Article

Recent advances in the management of chronic stable angina I: Approach to the patient, diagnosis, pathophysiology, risk stratification, and gender disparities

The Cardiometabolic Research Institute, Houston, Texas 77054, USA.
Vascular Health and Risk Management 08/2010; 6:635-56. DOI: 10.2147/VHRM.S7564
Source: PubMed

ABSTRACT The potential importance of both prevention and personal responsibility in controlling heart disease, the leading cause of death in the USA and elsewhere, has attracted renewed attention. Coronary artery disease is preventable, using relatively simple and inexpensive lifestyle changes. The inexorable rise in the prevalence of obesity, diabetes, dyslipidemia, and hypertension, often in the risk cluster known as the metabolic syndrome, drives the ever-increasing incidence of heart disease. Population-wide improvements in personal health habits appear to be a fundamental, evidence based public health measure, yet numerous barriers prevent implementation. A common symptom in patients with coronary artery disease, classical angina refers to the typical chest pressure or discomfort that results when myocardial oxygen demand rises and coronary blood flow is reduced by fixed, atherosclerotic, obstructive lesions. Different forms of angina and diagnosis, with a short description of the significance of pain and silent ischemia, are discussed in this review. The well accepted concept of myocardial oxygen imbalance in the genesis of angina is presented with new data about clinical pathology of stable angina and acute coronary syndromes. The roles of stress electrocardiography and stress myocardial perfusion scintigraphic imaging are reviewed, along with the information these tests provide about risk and prognosis. Finally, the current status of gender disparities in heart disease is summarized. Enhanced risk stratification and identification of patients in whom procedures will meaningfully change management is an ongoing quest. Current guidelines emphasize efficient triage of patients with suspected coronary artery disease. Many experts believe the predictive value of current decision protocols for coronary artery disease still needs improvement in order to optimize outcomes, yet avoid unnecessary coronary angiograms and radiation exposure. Coronary angiography remains the gold standard in the diagnosis of coronary artery obstructive disease. Part II of this two part series will address anti-ischemic therapies, new agents, cardiovascular risk reduction, options to treat refractory angina, and revascularization.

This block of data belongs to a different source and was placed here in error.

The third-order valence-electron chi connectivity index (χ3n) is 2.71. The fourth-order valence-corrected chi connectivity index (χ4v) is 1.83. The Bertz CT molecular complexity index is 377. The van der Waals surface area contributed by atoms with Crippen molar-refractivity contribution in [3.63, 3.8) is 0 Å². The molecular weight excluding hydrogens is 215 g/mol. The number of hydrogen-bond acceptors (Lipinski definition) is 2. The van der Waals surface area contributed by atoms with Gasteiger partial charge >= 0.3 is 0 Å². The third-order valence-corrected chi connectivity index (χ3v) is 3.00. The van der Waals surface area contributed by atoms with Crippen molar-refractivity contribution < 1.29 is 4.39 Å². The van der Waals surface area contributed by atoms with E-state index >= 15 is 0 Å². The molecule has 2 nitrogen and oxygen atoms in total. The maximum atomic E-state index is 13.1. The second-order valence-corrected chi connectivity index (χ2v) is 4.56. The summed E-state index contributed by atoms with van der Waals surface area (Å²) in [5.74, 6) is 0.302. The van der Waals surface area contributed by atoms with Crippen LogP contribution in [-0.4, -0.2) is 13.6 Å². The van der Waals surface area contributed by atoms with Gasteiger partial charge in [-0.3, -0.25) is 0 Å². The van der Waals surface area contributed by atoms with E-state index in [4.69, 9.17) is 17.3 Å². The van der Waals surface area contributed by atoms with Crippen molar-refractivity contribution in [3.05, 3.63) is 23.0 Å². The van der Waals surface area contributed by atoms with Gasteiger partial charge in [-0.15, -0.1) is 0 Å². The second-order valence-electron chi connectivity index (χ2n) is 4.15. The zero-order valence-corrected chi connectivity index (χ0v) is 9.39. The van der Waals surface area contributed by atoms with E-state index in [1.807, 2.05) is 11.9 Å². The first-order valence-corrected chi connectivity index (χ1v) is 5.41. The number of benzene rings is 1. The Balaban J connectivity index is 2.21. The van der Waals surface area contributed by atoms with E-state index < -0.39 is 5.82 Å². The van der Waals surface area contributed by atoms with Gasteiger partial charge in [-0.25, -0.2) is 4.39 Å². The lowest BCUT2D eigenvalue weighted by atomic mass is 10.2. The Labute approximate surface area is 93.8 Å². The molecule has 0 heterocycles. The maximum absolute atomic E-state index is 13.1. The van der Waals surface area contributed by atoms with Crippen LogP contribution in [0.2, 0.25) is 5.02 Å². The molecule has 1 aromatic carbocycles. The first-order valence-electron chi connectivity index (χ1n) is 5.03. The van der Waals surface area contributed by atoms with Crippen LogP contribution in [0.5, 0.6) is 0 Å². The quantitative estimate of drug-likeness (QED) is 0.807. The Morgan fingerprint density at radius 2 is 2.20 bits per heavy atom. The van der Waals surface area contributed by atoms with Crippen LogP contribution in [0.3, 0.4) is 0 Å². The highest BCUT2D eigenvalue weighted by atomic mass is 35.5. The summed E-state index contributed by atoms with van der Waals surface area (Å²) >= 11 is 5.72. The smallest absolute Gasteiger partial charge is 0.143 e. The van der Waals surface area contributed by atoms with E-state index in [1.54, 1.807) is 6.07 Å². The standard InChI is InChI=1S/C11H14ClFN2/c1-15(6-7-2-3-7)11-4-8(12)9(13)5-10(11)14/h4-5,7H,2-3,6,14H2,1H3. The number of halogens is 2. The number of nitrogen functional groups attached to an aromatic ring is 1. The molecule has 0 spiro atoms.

Download full-text

Full-text

Available from: Richard Kones, Aug 28, 2015
0 Followers
 · 
112 Views
  • Source
    • "The CAD study group consists of 12 patients with stable angina pectoris (SAP), 16 with unstable angina pectoris (UAP) and 12 with acute myocardial infarction (AMI). Diagnosis of SAP and UAP were based on typical chest pain,[6] and angiographically proven CAD, while AMI patients also had increased troponin T. The control group included 10 age-matched people, whose CAG ruled out CAD, and five healthy young volunteers. Exclusion criteria included: a known history of autoimmune disease, acute or chronic infection, severe hepatic or renal dysfunction, and evidence of malignant disease. "
    [Show abstract] [Hide abstract]